THERE was nothing quite like Busbys’ at Christmas.

Bradford’s much-loved department store had a lavish festive grotto, where children would queue to see Father Christmas.

Fondly referred to locally as the ‘shop’, the landmark store dominated Manningham Lane from 1930 until 1978 - the year before a disastrous fire led to the demise of the then empty building.

Preparations began at Busbys’ in November ready for the surge of families queuing to put in their present requests to Father Christmas.

Bradford Telegraph and Argus: Meeting a reindeer in the grottoMeeting a reindeer in the grotto (Image: Busbys’: A Shop Full of Memories by Michael Callaghan & Colin Neville)

Busbys’ was no ordinary grotto. Many readers will have their own recollections of this extraordinary experience. For many Bradford children, Busbys’ at Christmas was a very special time, creating lifelong memories.

To reach the grotto youngsters would wander through a labyrinth of festive tableaux and Christmas trees. Inhabited by elves and reindeer, the grotto turned the store into “a place of wonders”.

The build-up began with the annual Christmas parade, when Father and Mother Christmas made their way on horseback from the city centre to the Manningham store. Our main archive photo on this page shows excited crowds greeting them.

Former Telegraph & Argus journalist Mike Priestley captured the Busbys’ grotto experience perfectly in this ‘Past Times’ piece he wrote back in 2008: ‘Nobody who queued there to see see Santa Busby-Claus will ever forget it. It was like a theatrical staging.

Bradford Telegraph and Argus: The Busbys' Christmas Parade leaving Forster Square in 1936The Busbys' Christmas Parade leaving Forster Square in 1936

All along the passage leading to it were decorated tableaux to look at and strings to pull that made things happen. And at the end of it there was Rudolph, the Elves, Mother Claus and Santa himself.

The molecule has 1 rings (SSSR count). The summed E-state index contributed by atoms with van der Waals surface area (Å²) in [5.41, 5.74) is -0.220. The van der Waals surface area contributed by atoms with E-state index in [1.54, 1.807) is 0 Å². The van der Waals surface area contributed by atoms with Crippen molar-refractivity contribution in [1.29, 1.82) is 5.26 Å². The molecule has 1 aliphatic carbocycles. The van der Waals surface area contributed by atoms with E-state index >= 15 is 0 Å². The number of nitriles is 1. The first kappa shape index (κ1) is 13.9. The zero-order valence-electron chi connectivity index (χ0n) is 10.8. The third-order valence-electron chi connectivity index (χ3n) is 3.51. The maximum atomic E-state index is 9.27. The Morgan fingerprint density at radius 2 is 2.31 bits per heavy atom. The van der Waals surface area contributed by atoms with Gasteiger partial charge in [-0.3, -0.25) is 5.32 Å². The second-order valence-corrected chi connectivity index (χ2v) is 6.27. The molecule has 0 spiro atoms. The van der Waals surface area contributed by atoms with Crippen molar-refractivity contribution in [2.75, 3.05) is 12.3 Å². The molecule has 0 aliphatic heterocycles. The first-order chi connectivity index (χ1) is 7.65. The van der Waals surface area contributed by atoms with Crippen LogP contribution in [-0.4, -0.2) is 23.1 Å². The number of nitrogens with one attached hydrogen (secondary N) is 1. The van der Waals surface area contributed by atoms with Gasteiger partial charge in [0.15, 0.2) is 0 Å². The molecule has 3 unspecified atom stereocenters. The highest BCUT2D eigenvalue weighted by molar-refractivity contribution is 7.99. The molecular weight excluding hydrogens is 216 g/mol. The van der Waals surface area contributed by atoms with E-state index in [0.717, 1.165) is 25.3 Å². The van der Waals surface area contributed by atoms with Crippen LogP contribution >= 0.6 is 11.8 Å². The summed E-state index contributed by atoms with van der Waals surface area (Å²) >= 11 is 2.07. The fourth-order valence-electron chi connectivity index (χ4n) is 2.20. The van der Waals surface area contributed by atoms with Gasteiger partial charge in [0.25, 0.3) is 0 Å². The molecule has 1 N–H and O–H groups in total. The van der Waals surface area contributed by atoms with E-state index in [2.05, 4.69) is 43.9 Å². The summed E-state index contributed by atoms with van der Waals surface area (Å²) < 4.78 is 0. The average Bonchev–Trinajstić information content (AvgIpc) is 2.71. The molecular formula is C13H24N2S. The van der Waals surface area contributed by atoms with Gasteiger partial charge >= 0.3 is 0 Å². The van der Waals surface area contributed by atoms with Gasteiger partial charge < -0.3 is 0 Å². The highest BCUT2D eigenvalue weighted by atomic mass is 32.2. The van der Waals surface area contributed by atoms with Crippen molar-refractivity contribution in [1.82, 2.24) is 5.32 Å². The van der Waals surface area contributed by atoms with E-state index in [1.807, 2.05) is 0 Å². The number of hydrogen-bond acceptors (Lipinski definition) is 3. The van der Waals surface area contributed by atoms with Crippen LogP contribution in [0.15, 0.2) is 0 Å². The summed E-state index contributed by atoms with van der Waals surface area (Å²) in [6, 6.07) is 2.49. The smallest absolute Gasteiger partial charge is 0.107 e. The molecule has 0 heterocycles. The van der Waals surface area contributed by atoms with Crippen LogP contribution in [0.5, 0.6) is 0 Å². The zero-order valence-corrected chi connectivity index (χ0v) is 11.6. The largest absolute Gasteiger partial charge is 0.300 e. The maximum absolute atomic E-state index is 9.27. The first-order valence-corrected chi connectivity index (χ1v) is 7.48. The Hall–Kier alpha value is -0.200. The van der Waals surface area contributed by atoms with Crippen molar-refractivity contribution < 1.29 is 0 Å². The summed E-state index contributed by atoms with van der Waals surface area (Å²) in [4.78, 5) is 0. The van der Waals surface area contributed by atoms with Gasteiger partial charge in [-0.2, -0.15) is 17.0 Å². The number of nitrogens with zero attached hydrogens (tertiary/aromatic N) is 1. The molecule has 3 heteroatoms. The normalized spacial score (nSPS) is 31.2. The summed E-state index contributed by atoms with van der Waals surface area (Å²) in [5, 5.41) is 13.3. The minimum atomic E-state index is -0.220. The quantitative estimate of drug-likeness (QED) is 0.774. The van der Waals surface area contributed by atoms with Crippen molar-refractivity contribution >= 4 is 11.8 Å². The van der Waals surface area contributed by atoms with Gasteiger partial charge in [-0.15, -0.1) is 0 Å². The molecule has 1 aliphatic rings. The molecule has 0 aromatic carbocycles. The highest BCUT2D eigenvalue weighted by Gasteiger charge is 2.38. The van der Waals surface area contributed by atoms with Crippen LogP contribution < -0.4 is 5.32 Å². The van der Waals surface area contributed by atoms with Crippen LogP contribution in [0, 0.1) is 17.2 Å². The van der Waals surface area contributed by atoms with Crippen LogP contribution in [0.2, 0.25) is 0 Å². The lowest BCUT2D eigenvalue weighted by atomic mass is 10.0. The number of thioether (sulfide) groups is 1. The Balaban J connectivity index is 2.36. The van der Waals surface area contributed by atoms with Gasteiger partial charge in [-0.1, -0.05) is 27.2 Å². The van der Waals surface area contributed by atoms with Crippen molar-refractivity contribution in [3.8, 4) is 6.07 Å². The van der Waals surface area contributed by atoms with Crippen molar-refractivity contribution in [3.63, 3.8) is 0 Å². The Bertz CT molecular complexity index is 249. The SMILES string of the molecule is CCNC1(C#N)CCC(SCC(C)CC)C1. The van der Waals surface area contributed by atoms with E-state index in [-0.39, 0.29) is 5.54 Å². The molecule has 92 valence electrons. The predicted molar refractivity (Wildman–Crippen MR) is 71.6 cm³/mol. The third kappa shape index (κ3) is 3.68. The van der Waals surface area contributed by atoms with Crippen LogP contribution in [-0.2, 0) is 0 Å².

Of course, grottos have sprung up all over since then, shopping centres, even stately homes, now boast their own grotto experiences, but many will have a long way to go to emulate the grandeur of the Busbys’ Christmas experience - although it must have been a surprise, and a delight, to see Santa on horseback rather his modern mode of transport - his sleigh!’

In December 2020 the T&A ran a lovely story about a man who recalled visiting the Busbys grotto on his own - aged five!

All Keith Walker wanted was to see Father Christmas at Busbys’ so, in December 1953, he caught a bus from Baildon to the store. By the time he’d walked all the way home, the five-year-old’s frantic parents had joined a police search for him. “I didn’t know I was a missing child - I just wanted to see Santa,” smiled Keith.

Bradford Telegraph and Argus: Meeting Father ChristmasMeeting Father Christmas

“My mum said she was taking me to Busbys’ to see Santa,” Keith told the T&A. “She went next door to see a neighbour and said ‘I won’t be long’. I was playing outside and suddenly thought ‘Where’s Mum?’ I got it into my head she’d gone without me, so I just set off.”